Justice, Children’s Rights, and Education

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Mehrdad Shahidi Michael Corbett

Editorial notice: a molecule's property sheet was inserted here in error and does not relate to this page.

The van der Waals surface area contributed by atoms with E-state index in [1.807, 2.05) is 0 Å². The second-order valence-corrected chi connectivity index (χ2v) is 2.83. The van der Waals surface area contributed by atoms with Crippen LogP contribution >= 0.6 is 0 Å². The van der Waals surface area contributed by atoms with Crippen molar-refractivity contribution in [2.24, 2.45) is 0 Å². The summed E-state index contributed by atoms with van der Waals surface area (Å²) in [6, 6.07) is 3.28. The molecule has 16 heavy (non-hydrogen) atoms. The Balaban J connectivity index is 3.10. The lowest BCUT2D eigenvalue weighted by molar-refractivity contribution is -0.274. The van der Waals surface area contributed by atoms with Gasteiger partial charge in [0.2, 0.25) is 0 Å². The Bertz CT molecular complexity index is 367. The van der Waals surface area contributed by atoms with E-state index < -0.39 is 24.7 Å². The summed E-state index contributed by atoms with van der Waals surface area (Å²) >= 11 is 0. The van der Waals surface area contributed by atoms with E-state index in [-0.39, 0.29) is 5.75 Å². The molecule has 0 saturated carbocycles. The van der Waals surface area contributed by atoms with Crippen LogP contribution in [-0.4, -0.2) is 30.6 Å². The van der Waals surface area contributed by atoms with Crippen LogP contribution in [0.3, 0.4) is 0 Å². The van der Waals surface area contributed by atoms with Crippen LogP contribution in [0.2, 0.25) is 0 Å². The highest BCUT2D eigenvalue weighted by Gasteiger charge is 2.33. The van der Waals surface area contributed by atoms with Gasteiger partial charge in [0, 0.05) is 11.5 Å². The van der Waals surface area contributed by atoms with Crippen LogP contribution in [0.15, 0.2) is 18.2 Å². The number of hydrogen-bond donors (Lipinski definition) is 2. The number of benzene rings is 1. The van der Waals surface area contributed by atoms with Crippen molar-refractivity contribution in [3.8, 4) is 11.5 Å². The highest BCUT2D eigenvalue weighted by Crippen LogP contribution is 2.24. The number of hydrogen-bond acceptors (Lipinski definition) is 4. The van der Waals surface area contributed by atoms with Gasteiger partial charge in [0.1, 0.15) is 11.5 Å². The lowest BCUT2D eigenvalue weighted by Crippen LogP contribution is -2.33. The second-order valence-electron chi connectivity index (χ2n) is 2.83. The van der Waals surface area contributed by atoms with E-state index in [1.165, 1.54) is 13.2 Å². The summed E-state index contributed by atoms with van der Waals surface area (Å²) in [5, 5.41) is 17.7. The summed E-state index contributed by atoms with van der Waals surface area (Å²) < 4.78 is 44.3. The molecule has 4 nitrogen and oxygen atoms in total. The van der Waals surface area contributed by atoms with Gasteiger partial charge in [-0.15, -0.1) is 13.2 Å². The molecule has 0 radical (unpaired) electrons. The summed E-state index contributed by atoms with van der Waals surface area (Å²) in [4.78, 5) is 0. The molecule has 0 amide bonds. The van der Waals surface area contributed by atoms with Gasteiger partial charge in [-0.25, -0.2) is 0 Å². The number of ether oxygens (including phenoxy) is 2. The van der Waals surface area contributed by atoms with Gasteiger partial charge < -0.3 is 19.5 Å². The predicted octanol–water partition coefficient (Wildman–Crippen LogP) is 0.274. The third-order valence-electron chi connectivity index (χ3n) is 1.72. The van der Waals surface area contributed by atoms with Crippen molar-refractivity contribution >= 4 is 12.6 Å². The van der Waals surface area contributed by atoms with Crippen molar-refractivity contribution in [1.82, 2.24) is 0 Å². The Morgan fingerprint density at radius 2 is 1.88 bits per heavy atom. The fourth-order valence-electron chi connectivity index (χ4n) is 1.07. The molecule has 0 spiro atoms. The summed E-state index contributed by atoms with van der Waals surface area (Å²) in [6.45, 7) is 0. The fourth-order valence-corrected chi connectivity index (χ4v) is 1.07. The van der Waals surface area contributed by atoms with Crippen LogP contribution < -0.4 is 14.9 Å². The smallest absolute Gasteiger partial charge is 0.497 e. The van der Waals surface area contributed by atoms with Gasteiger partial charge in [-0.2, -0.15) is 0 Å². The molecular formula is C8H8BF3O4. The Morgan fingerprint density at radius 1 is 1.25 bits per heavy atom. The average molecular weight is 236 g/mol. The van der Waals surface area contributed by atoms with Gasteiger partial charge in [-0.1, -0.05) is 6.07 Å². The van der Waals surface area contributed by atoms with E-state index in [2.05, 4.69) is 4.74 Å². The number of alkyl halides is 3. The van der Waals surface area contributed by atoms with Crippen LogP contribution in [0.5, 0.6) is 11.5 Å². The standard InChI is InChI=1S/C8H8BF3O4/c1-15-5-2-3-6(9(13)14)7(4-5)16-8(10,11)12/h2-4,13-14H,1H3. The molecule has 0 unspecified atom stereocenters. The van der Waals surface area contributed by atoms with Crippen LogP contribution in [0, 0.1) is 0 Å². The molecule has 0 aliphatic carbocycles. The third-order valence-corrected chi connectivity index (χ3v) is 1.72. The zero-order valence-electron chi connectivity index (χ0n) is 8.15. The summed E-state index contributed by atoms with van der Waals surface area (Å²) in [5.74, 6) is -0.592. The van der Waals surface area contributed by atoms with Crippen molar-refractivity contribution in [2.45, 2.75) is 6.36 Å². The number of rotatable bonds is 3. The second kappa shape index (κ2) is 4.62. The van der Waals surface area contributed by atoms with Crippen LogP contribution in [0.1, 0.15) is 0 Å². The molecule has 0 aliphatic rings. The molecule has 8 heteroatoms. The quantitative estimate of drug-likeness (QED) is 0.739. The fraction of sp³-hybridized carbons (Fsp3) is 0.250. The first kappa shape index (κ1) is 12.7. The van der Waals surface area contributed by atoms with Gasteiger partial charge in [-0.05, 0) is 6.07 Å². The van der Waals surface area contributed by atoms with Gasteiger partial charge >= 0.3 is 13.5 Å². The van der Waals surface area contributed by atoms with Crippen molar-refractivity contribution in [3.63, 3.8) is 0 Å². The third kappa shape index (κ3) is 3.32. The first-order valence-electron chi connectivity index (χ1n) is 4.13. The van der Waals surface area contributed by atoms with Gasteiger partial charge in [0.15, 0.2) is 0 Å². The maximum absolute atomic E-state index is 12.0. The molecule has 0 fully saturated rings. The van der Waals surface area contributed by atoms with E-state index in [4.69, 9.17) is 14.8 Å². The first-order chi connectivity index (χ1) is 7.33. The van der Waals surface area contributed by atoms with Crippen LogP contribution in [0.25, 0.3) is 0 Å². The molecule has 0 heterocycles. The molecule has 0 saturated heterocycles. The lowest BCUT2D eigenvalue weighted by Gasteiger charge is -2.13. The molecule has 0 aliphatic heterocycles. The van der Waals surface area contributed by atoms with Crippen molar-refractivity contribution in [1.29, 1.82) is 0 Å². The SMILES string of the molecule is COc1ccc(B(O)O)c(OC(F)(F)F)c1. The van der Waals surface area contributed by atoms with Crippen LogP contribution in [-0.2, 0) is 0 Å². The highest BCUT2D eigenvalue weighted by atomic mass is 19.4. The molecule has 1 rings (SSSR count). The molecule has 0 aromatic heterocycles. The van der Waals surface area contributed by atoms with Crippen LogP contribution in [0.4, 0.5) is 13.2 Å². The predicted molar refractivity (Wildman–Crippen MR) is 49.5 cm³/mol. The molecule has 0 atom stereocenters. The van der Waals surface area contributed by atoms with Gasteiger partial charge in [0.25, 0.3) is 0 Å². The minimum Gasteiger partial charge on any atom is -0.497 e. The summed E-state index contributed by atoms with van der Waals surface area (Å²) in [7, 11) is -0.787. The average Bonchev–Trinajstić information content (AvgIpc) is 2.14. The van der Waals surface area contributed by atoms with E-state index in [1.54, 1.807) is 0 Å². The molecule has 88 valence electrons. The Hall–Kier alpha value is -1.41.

In this paper we draw a conceptual differentiation between justice on the one hand and ethical principles and rights on the other. To do this, we explore critically three methodological perspectives including a priori methodologies, a posteriori methodologies, and the context-based methodologies. Using the third methodological view, we argue that justice in child and youth mental health and educational settings is a culturally contextual phenomenon. Both psycho-developmental and cultural requirements of child and youth justice, we argued, portray the deficits of universalizing ethical principles or rights. The main axis of the current paper revolves around justice as a moral virtue that is best established through a cultural proficiency model. The cultural proficiency model was adapted and developed in the current paper as a hypothetical or ideal type to enhance social justice in child and youth mental health care and educational settings. To enhance the applicability of the model, equity pedagogy, adults’ involvement, and critical rational discussion (originated in critical rational philosophy) are taken up in this analysis. Focusing on justice as a moral virtue in the chain of other virtues, we also demonstrate that educational system should focus on educating morally self-regulated children.

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